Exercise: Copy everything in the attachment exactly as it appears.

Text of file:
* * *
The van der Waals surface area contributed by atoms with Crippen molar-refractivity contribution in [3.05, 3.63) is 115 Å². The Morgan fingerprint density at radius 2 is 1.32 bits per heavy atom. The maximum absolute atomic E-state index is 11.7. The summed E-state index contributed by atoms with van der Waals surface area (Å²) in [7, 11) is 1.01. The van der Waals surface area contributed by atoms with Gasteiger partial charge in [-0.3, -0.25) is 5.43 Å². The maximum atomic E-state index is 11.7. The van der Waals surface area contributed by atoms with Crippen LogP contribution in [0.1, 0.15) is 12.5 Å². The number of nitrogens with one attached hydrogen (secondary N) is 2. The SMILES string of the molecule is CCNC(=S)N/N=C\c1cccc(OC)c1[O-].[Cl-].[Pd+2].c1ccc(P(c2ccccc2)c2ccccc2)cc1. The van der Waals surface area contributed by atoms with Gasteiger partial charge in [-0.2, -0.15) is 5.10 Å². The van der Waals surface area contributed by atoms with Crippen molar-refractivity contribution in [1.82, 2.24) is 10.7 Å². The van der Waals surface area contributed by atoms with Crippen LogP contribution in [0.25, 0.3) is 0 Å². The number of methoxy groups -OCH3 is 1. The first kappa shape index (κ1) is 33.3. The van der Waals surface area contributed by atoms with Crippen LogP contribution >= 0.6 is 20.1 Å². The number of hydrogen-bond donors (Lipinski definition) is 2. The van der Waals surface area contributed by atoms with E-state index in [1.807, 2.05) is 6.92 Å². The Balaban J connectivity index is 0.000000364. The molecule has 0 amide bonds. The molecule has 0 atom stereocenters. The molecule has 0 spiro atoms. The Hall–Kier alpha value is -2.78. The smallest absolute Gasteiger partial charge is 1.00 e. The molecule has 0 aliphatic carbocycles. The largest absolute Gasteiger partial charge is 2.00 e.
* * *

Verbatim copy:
The van der Waals surface area contributed by atoms with Crippen molar-refractivity contribution in [3.05, 3.63) is 115 Å². The Morgan fingerprint density at radius 2 is 1.32 bits per heavy atom. The maximum absolute atomic E-state index is 11.7. The summed E-state index contributed by atoms with van der Waals surface area (Å²) in [7, 11) is 1.01. The van der Waals surface area contributed by atoms with Gasteiger partial charge in [-0.3, -0.25) is 5.43 Å². The maximum atomic E-state index is 11.7. The van der Waals surface area contributed by atoms with Crippen LogP contribution in [0.1, 0.15) is 12.5 Å². The number of nitrogens with one attached hydrogen (secondary N) is 2. The SMILES string of the molecule is CCNC(=S)N/N=C\c1cccc(OC)c1[O-].[Cl-].[Pd+2].c1ccc(P(c2ccccc2)c2ccccc2)cc1. The van der Waals surface area contributed by atoms with Gasteiger partial charge in [-0.2, -0.15) is 5.10 Å². The van der Waals surface area contributed by atoms with Crippen molar-refractivity contribution in [1.82, 2.24) is 10.7 Å². The van der Waals surface area contributed by atoms with Crippen LogP contribution in [0.25, 0.3) is 0 Å². The number of methoxy groups -OCH3 is 1. The first kappa shape index (κ1) is 33.3. The van der Waals surface area contributed by atoms with Crippen LogP contribution >= 0.6 is 20.1 Å². The number of hydrogen-bond donors (Lipinski definition) is 2. The van der Waals surface area contributed by atoms with E-state index in [1.807, 2.05) is 6.92 Å². The Balaban J connectivity index is 0.000000364. The molecule has 0 amide bonds. The molecule has 0 atom stereocenters. The molecule has 0 spiro atoms. The Hall–Kier alpha value is -2.78. The smallest absolute Gasteiger partial charge is 1.00 e. The molecule has 0 aliphatic carbocycles. The largest absolute Gasteiger partial charge is 2.00 e.